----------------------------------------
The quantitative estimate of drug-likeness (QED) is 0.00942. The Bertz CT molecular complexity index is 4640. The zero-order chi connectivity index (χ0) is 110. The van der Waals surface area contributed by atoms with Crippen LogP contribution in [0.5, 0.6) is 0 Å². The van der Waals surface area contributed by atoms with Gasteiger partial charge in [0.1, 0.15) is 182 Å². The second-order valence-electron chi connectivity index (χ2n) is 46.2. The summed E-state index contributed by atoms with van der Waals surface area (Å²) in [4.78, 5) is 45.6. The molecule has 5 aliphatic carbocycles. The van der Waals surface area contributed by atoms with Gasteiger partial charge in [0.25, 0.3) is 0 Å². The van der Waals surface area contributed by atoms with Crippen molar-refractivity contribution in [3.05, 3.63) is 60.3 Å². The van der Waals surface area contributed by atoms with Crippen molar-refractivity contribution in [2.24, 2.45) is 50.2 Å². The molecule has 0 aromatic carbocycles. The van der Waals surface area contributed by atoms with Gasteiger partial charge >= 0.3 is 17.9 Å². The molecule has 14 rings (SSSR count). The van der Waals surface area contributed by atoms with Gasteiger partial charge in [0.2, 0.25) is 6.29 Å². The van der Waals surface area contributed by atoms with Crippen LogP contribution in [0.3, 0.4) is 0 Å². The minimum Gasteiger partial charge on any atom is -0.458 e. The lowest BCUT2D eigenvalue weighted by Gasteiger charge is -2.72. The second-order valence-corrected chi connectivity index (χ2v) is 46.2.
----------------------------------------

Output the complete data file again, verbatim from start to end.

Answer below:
The quantitative estimate of drug-likeness (QED) is 0.00942. The Bertz CT molecular complexity index is 4640. The zero-order chi connectivity index (χ0) is 110. The van der Waals surface area contributed by atoms with Crippen LogP contribution in [0.5, 0.6) is 0 Å². The van der Waals surface area contributed by atoms with Gasteiger partial charge in [0.1, 0.15) is 182 Å². The second-order valence-electron chi connectivity index (χ2n) is 46.2. The summed E-state index contributed by atoms with van der Waals surface area (Å²) in [4.78, 5) is 45.6. The molecule has 5 aliphatic carbocycles. The van der Waals surface area contributed by atoms with Gasteiger partial charge in [0.25, 0.3) is 0 Å². The van der Waals surface area contributed by atoms with Crippen molar-refractivity contribution in [3.05, 3.63) is 60.3 Å². The van der Waals surface area contributed by atoms with Crippen molar-refractivity contribution in [2.24, 2.45) is 50.2 Å². The molecule has 0 aromatic carbocycles. The van der Waals surface area contributed by atoms with Gasteiger partial charge >= 0.3 is 17.9 Å². The molecule has 14 rings (SSSR count). The van der Waals surface area contributed by atoms with Gasteiger partial charge in [0.2, 0.25) is 6.29 Å². The van der Waals surface area contributed by atoms with Crippen LogP contribution in [0.3, 0.4) is 0 Å². The minimum Gasteiger partial charge on any atom is -0.458 e. The lowest BCUT2D eigenvalue weighted by Gasteiger charge is -2.72. The second-order valence-corrected chi connectivity index (χ2v) is 46.2.